LCCI Asks FG To Reconsider FOREX Policy On Textile Industry

Channels Television  
Updated March 18, 2019

 

 

The Lagos Chamber Of Commerce and Industry (LCCI) says that the recent pronouncement by the Central Bank of Nigeria (CBN), on the exclusion of all forms of textile materials from the forex market has ‘grave implications’ for businesses in the fashion, tailoring, and garment industry in the country.

In a statement signed by the Director-General, LCCI, Muda Yusuf, the chamber noted that its submission was not to diminish the importance of the local textile industry in any way or the significance of the nation’s industrialisation, but to underscore the importance of a strategic approach to industrialisation.

“This industry is one of the fastest growing industries and has created amazing opportunities for many young Nigerians to express their creativity and innovation. The sector is estimated at N5 trillion, creating about 500,000 jobs. The policy contemplation of the CBN will put all of these at risk.

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“The starting point is to strengthen the capacity of domestic industries, enhance their competitiveness, and reduce their import dependence as espoused in the Nigeria Industrial Revolution Plan (NIRP),” the statement added.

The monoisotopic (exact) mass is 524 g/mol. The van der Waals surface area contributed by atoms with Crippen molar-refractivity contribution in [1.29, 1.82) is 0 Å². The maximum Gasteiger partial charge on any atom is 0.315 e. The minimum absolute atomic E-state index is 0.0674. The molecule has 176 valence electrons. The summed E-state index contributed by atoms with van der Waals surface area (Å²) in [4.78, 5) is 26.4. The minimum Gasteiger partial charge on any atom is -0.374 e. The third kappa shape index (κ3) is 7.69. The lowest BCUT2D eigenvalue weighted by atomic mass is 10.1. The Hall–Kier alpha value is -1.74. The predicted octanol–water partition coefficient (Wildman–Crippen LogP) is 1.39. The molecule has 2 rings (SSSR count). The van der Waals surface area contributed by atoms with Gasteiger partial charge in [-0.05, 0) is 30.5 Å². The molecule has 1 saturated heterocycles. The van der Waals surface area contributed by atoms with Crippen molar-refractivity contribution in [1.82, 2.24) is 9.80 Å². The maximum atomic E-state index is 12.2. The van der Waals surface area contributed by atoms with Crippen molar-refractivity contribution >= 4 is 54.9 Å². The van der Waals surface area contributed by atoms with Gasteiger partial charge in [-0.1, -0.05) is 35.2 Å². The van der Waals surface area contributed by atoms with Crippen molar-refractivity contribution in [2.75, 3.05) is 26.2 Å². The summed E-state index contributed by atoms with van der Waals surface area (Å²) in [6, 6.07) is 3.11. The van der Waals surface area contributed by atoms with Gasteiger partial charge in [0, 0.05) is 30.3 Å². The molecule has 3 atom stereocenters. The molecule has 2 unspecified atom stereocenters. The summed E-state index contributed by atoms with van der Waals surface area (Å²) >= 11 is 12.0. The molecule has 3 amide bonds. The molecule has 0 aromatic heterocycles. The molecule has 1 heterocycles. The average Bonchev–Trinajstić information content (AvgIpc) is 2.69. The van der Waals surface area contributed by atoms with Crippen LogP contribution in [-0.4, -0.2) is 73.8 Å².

The chamber also reiterated the importance of power in the revitalisation of the textile industry, while also calling for a stronger collaboration in policy formulation and implementation.

According to him, “It is almost impossible to achieve rapid industrialization without resolving the issue of power and the deficit in key infrastructure. Textile production is energy intensive. This is a high energy cost environment and it is very difficult for any energy intensive sector to survive.”

He called for collaboration and coordination among the CBN, the Finance Ministry, Budget and Planning and Trade and Investment on trade policy issues.

“The boundaries of monetary policy need to be properly defined. Exclusion of sectors from the forex market is not a monetary policy issue. It is trade policy matter,” he said.